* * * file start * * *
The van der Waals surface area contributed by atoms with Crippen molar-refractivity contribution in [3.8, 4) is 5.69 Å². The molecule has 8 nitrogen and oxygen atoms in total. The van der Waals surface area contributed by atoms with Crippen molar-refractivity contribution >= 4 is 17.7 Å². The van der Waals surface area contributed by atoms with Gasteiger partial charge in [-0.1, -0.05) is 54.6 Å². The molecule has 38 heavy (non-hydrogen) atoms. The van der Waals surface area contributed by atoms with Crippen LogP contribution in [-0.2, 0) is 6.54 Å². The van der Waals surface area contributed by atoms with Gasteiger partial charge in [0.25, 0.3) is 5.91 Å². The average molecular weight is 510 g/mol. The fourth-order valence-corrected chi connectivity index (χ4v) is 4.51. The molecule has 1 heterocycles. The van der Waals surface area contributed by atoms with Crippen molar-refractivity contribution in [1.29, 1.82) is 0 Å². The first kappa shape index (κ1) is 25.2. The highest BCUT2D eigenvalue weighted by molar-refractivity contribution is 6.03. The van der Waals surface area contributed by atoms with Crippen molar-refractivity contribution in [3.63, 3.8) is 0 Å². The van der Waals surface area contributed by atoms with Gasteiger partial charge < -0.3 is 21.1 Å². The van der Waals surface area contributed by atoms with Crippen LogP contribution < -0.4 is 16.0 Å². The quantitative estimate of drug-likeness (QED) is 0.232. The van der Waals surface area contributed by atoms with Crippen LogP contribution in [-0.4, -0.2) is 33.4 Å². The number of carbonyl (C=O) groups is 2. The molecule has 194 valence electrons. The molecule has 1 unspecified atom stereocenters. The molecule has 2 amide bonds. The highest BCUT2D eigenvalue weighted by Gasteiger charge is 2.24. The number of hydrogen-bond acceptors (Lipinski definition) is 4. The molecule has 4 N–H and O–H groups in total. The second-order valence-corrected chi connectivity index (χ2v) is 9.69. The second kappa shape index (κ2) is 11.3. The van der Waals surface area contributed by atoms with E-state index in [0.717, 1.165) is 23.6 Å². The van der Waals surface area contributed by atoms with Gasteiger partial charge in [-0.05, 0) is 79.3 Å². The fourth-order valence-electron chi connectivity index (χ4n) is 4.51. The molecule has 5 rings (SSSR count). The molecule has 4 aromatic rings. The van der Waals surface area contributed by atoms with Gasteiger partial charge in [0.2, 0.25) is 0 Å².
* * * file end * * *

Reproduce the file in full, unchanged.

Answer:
The van der Waals surface area contributed by atoms with Crippen molar-refractivity contribution in [3.8, 4) is 5.69 Å². The molecule has 8 nitrogen and oxygen atoms in total. The van der Waals surface area contributed by atoms with Crippen molar-refractivity contribution >= 4 is 17.7 Å². The van der Waals surface area contributed by atoms with Gasteiger partial charge in [-0.1, -0.05) is 54.6 Å². The molecule has 38 heavy (non-hydrogen) atoms. The van der Waals surface area contributed by atoms with Crippen LogP contribution in [-0.2, 0) is 6.54 Å². The van der Waals surface area contributed by atoms with Gasteiger partial charge in [0.25, 0.3) is 5.91 Å². The average molecular weight is 510 g/mol. The fourth-order valence-corrected chi connectivity index (χ4v) is 4.51. The molecule has 1 heterocycles. The van der Waals surface area contributed by atoms with Crippen molar-refractivity contribution in [1.29, 1.82) is 0 Å². The first kappa shape index (κ1) is 25.2. The highest BCUT2D eigenvalue weighted by molar-refractivity contribution is 6.03. The van der Waals surface area contributed by atoms with Crippen molar-refractivity contribution in [3.63, 3.8) is 0 Å². The van der Waals surface area contributed by atoms with Gasteiger partial charge < -0.3 is 21.1 Å². The van der Waals surface area contributed by atoms with Crippen LogP contribution < -0.4 is 16.0 Å². The quantitative estimate of drug-likeness (QED) is 0.232. The van der Waals surface area contributed by atoms with Crippen LogP contribution in [-0.4, -0.2) is 33.4 Å². The number of carbonyl (C=O) groups is 2. The molecule has 194 valence electrons. The molecule has 1 unspecified atom stereocenters. The molecule has 2 amide bonds. The highest BCUT2D eigenvalue weighted by Gasteiger charge is 2.24. The number of hydrogen-bond acceptors (Lipinski definition) is 4. The molecule has 4 N–H and O–H groups in total. The second-order valence-corrected chi connectivity index (χ2v) is 9.69. The second kappa shape index (κ2) is 11.3. The van der Waals surface area contributed by atoms with E-state index in [0.717, 1.165) is 23.6 Å². The van der Waals surface area contributed by atoms with Gasteiger partial charge in [-0.05, 0) is 79.3 Å². The fourth-order valence-electron chi connectivity index (χ4n) is 4.51. The molecule has 5 rings (SSSR count). The molecule has 4 aromatic rings. The van der Waals surface area contributed by atoms with Gasteiger partial charge in [0.2, 0.25) is 0 Å².